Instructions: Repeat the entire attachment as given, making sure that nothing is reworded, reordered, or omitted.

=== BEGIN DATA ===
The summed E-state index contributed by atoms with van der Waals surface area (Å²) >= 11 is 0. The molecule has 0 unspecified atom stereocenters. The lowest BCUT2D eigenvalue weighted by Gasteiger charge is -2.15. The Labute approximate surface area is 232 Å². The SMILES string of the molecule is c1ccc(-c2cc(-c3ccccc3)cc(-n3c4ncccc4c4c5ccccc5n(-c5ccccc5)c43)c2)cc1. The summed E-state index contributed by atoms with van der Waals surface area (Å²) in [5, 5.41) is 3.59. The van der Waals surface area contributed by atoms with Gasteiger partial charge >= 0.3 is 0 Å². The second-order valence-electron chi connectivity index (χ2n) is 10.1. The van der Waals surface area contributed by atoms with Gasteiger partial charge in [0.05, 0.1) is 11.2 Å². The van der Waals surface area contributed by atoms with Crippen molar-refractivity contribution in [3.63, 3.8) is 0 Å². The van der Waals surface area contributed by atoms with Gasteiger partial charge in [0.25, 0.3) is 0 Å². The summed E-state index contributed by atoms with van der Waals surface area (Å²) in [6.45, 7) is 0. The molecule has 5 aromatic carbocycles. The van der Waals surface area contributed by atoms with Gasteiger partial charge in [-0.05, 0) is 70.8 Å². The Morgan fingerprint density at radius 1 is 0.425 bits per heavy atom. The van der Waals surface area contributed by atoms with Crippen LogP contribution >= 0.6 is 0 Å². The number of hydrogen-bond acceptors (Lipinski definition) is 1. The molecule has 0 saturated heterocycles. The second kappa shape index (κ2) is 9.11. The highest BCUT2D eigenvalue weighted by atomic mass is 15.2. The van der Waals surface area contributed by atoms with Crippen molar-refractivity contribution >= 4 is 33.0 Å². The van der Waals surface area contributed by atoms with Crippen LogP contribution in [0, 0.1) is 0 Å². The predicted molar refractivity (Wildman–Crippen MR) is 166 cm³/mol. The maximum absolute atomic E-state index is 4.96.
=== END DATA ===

The summed E-state index contributed by atoms with van der Waals surface area (Å²) >= 11 is 0. The molecule has 0 unspecified atom stereocenters. The lowest BCUT2D eigenvalue weighted by Gasteiger charge is -2.15. The Labute approximate surface area is 232 Å². The SMILES string of the molecule is c1ccc(-c2cc(-c3ccccc3)cc(-n3c4ncccc4c4c5ccccc5n(-c5ccccc5)c43)c2)cc1. The summed E-state index contributed by atoms with van der Waals surface area (Å²) in [5, 5.41) is 3.59. The van der Waals surface area contributed by atoms with Gasteiger partial charge >= 0.3 is 0 Å². The second-order valence-electron chi connectivity index (χ2n) is 10.1. The van der Waals surface area contributed by atoms with Gasteiger partial charge in [0.05, 0.1) is 11.2 Å². The van der Waals surface area contributed by atoms with Crippen molar-refractivity contribution in [3.63, 3.8) is 0 Å². The van der Waals surface area contributed by atoms with Gasteiger partial charge in [0.25, 0.3) is 0 Å². The summed E-state index contributed by atoms with van der Waals surface area (Å²) in [6.45, 7) is 0. The molecule has 5 aromatic carbocycles. The van der Waals surface area contributed by atoms with Gasteiger partial charge in [-0.05, 0) is 70.8 Å². The Morgan fingerprint density at radius 1 is 0.425 bits per heavy atom. The van der Waals surface area contributed by atoms with Crippen LogP contribution >= 0.6 is 0 Å². The number of hydrogen-bond acceptors (Lipinski definition) is 1. The molecule has 0 saturated heterocycles. The second kappa shape index (κ2) is 9.11. The highest BCUT2D eigenvalue weighted by atomic mass is 15.2. The van der Waals surface area contributed by atoms with Crippen molar-refractivity contribution >= 4 is 33.0 Å². The van der Waals surface area contributed by atoms with Crippen LogP contribution in [0, 0.1) is 0 Å². The predicted molar refractivity (Wildman–Crippen MR) is 166 cm³/mol. The maximum absolute atomic E-state index is 4.96.